• By Finsok
  • 20 Jan, 2023

  • 6 min read

European delegation completes first round of interrogations in Lebanon

European delegation completes first round of interrogations in Lebanon

Protesters with frozen bank deposits demonstrate outside the Palace of Justice in Beirut, Lebanon, Tuesday, January 17, 2023. A European judicial delegation from France, Germany and Luxembourg continues to investigate the head of the country’s central bank and dozens of others on suspicion of corruption. (AP Photo/Hassan Ammar)

BEIRUT (AP) — A European legal team on Friday concluded its first round of questioning of Lebanese bankers and current and former central bank officials in Beirut, Lebanese officials said. The interrogation is part of a money laundering investigation involving the Governor of the Central Bank of Lebanon.

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Lebanon is grappling with the worst economic and financial crisis in its modern history. The economic crisis, which began in October 2019 and is rooted in decades of corruption and mismanagement by the country’s political class, has plunged more than 75% of the tiny country’s population of 6 million people into poverty.

A European judicial delegation made up of representatives from France, Germany and Luxembourg questioned nine people this week, including current and former central bank employees, as well as heads of several banks in the Middle Eastern country, several Lebanese judicial officials told The Associated Press. .

Officials close to the investigation spoke on condition of anonymity because they are not authorized to speak to the media.

The delegation arrived in Beirut earlier this month to question central bank governor Riad Salameh and more than two dozen others, some of whom were close associates, as part of an investigation into some $330 million in European money laundering.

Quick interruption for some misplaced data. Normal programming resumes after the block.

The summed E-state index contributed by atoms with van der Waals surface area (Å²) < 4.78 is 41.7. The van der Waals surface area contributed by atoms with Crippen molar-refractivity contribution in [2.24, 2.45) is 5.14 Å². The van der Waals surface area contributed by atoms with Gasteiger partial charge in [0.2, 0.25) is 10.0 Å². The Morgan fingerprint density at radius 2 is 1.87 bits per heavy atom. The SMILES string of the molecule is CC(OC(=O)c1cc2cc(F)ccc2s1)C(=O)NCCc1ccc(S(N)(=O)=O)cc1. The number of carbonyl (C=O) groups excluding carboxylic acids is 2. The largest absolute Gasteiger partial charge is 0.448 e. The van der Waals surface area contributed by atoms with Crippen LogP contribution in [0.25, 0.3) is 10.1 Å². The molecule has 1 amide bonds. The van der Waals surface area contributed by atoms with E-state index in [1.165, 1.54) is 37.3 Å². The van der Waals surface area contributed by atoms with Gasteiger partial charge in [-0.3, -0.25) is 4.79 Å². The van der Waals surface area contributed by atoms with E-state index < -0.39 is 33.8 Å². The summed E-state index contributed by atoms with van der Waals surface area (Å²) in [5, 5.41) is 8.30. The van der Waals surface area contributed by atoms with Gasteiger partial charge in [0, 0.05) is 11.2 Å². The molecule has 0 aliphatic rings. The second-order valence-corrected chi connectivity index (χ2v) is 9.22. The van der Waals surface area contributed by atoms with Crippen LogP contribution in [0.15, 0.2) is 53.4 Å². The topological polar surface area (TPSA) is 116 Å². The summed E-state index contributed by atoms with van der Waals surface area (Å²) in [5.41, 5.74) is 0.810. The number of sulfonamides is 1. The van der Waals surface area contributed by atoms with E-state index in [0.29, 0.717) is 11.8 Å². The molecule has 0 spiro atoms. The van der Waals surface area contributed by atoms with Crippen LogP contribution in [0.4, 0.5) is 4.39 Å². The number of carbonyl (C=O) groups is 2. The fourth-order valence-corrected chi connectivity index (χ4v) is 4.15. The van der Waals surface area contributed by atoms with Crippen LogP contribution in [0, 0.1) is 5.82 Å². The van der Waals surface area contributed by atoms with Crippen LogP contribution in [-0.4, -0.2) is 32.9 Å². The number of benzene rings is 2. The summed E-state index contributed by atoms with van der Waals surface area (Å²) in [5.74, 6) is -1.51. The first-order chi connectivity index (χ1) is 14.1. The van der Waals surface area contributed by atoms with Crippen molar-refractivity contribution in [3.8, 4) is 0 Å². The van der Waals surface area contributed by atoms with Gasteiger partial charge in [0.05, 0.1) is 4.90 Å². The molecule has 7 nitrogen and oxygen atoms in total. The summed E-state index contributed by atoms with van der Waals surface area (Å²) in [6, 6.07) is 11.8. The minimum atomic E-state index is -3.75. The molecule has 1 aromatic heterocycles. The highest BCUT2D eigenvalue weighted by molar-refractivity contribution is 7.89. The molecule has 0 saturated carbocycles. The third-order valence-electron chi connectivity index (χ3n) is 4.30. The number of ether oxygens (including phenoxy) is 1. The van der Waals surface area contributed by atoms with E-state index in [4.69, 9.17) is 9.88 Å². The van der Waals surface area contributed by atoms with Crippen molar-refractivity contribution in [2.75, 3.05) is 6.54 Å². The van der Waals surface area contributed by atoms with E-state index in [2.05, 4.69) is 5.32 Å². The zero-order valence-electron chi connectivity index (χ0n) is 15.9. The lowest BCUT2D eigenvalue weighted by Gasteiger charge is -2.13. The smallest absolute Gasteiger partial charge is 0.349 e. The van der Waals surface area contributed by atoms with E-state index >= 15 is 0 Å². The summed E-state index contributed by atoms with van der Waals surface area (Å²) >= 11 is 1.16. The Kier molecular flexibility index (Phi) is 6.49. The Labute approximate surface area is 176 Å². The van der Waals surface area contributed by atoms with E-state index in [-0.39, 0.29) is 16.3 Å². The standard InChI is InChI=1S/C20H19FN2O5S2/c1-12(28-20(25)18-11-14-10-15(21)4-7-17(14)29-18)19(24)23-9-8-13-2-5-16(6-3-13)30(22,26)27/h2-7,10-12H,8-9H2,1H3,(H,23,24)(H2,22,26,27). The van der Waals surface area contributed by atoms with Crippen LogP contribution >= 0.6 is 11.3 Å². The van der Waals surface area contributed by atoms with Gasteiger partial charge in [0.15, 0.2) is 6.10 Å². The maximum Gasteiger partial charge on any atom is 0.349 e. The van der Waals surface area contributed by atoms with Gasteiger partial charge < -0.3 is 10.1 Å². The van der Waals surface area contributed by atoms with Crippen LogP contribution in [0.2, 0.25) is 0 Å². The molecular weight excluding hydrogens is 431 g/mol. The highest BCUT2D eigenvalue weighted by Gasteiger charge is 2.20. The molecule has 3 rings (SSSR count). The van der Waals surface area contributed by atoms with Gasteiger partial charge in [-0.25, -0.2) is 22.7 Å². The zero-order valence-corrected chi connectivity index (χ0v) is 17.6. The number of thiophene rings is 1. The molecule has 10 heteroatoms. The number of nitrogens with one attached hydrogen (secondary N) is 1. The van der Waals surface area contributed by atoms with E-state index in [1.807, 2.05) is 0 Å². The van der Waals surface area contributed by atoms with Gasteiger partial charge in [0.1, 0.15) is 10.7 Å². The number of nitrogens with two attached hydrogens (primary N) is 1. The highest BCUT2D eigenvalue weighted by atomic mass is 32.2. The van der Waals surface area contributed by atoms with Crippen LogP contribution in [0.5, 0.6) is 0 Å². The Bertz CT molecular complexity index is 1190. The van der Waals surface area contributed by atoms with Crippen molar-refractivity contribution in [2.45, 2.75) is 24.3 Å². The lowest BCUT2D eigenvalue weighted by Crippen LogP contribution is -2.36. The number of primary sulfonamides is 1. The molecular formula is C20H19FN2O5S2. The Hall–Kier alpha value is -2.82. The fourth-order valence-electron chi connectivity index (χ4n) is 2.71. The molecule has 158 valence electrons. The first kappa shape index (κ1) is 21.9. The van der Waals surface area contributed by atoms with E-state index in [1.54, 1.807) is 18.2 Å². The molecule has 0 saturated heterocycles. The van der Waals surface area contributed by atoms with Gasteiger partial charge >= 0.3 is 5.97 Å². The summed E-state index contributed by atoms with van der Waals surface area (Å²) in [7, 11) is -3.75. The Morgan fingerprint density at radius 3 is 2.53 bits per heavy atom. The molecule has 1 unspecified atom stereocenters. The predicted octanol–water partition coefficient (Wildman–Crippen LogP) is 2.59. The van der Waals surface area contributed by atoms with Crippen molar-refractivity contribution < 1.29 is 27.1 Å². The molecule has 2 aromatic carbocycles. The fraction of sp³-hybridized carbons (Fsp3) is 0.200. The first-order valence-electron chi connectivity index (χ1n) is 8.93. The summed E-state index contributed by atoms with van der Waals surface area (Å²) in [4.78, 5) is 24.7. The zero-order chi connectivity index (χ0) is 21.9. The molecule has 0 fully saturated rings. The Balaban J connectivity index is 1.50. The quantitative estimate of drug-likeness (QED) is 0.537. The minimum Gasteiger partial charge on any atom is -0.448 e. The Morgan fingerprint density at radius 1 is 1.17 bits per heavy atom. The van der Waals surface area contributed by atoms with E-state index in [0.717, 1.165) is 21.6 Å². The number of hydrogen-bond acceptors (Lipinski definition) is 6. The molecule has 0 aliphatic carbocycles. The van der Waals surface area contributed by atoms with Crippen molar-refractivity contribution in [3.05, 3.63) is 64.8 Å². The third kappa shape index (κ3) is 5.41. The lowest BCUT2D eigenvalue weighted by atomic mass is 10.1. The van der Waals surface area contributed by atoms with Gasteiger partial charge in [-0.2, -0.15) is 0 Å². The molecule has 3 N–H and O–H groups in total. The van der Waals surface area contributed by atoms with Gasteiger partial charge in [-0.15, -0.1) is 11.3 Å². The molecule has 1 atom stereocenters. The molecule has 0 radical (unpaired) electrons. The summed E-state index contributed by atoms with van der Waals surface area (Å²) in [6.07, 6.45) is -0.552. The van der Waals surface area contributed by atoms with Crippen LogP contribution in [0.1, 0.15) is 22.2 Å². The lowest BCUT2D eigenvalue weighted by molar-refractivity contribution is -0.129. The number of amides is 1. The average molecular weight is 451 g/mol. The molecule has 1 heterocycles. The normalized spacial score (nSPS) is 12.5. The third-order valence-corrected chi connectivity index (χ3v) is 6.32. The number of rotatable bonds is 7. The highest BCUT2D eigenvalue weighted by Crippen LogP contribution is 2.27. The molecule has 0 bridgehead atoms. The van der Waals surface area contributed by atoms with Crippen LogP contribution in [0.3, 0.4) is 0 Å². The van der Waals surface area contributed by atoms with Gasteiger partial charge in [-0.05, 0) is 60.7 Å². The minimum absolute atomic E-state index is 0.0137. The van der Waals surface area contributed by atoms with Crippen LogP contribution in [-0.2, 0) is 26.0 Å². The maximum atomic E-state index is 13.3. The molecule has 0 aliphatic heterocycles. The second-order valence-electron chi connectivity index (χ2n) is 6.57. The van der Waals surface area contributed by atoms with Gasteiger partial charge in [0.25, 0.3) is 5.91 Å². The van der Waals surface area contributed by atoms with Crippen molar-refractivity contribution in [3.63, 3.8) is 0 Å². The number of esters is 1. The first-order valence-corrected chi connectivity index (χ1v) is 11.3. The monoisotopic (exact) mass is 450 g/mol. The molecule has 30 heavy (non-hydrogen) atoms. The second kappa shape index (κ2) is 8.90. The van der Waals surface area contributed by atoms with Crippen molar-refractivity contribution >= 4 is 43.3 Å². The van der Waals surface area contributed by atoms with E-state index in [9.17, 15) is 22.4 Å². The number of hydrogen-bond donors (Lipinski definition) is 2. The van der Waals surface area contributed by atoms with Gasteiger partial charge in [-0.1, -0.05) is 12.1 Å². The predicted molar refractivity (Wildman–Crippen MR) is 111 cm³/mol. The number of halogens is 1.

Last March, authorities in France, Germany and Luxembourg froze more than $130 million in assets related to the investigation.

There were reports that Forry Associates Ltd., a brokerage firm owned by Raja Salama, the brother of the Central Bank Governor, was hired by the Central Bank to sell government bonds, resulting in a $330 million commission for the firm.

The governor, who has dismissed all allegations of corruption as politicized, has previously said that “not a penny of public money” was used to pay the brokerage firm.

Switzerland and Liechtenstein have also filed cases against the governor of Riad Salame on money laundering charges.

On Friday, Lebanon’s chief prosecutor’s office said Lebanese court officials were assisting a European delegation in investigating money transfers in the three countries. He did not provide any additional details.

It is not known when the European delegation will return to Lebanon to continue the investigation and whether it will interrogate the Central Bank Governor himself.

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